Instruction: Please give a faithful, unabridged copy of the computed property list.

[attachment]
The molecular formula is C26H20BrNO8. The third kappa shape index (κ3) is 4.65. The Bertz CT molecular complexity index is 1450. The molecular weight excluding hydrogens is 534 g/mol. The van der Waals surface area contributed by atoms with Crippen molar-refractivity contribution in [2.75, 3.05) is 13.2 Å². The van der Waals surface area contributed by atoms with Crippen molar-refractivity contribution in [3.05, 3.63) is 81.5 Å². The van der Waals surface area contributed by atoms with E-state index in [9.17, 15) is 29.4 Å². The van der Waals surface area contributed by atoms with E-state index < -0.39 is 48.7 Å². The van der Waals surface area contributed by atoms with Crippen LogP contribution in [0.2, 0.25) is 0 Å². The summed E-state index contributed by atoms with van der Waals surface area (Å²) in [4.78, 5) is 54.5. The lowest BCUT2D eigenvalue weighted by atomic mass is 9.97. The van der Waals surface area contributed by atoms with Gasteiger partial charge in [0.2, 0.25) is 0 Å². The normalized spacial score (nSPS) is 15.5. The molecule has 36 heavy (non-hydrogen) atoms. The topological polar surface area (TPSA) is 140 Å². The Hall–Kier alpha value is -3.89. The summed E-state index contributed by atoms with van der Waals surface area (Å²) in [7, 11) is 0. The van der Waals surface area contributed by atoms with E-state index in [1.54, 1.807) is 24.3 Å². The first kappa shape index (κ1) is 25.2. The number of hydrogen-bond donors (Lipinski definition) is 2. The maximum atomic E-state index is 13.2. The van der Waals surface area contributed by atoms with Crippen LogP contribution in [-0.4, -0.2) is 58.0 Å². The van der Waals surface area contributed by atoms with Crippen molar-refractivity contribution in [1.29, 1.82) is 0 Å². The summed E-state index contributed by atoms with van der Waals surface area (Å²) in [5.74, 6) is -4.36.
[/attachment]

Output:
The molecular formula is C26H20BrNO8. The third kappa shape index (κ3) is 4.65. The Bertz CT molecular complexity index is 1450. The molecular weight excluding hydrogens is 534 g/mol. The van der Waals surface area contributed by atoms with Crippen molar-refractivity contribution in [2.75, 3.05) is 13.2 Å². The van der Waals surface area contributed by atoms with Crippen molar-refractivity contribution in [3.05, 3.63) is 81.5 Å². The van der Waals surface area contributed by atoms with E-state index in [9.17, 15) is 29.4 Å². The van der Waals surface area contributed by atoms with E-state index < -0.39 is 48.7 Å². The van der Waals surface area contributed by atoms with Crippen LogP contribution in [0.2, 0.25) is 0 Å². The summed E-state index contributed by atoms with van der Waals surface area (Å²) in [4.78, 5) is 54.5. The lowest BCUT2D eigenvalue weighted by atomic mass is 9.97. The van der Waals surface area contributed by atoms with Gasteiger partial charge in [0.2, 0.25) is 0 Å². The normalized spacial score (nSPS) is 15.5. The molecule has 36 heavy (non-hydrogen) atoms. The topological polar surface area (TPSA) is 140 Å². The Hall–Kier alpha value is -3.89. The summed E-state index contributed by atoms with van der Waals surface area (Å²) in [7, 11) is 0. The van der Waals surface area contributed by atoms with E-state index in [1.54, 1.807) is 24.3 Å². The first kappa shape index (κ1) is 25.2. The number of hydrogen-bond donors (Lipinski definition) is 2. The maximum atomic E-state index is 13.2. The van der Waals surface area contributed by atoms with Crippen LogP contribution in [-0.4, -0.2) is 58.0 Å². The van der Waals surface area contributed by atoms with Crippen molar-refractivity contribution in [1.29, 1.82) is 0 Å². The summed E-state index contributed by atoms with van der Waals surface area (Å²) in [5.74, 6) is -4.36.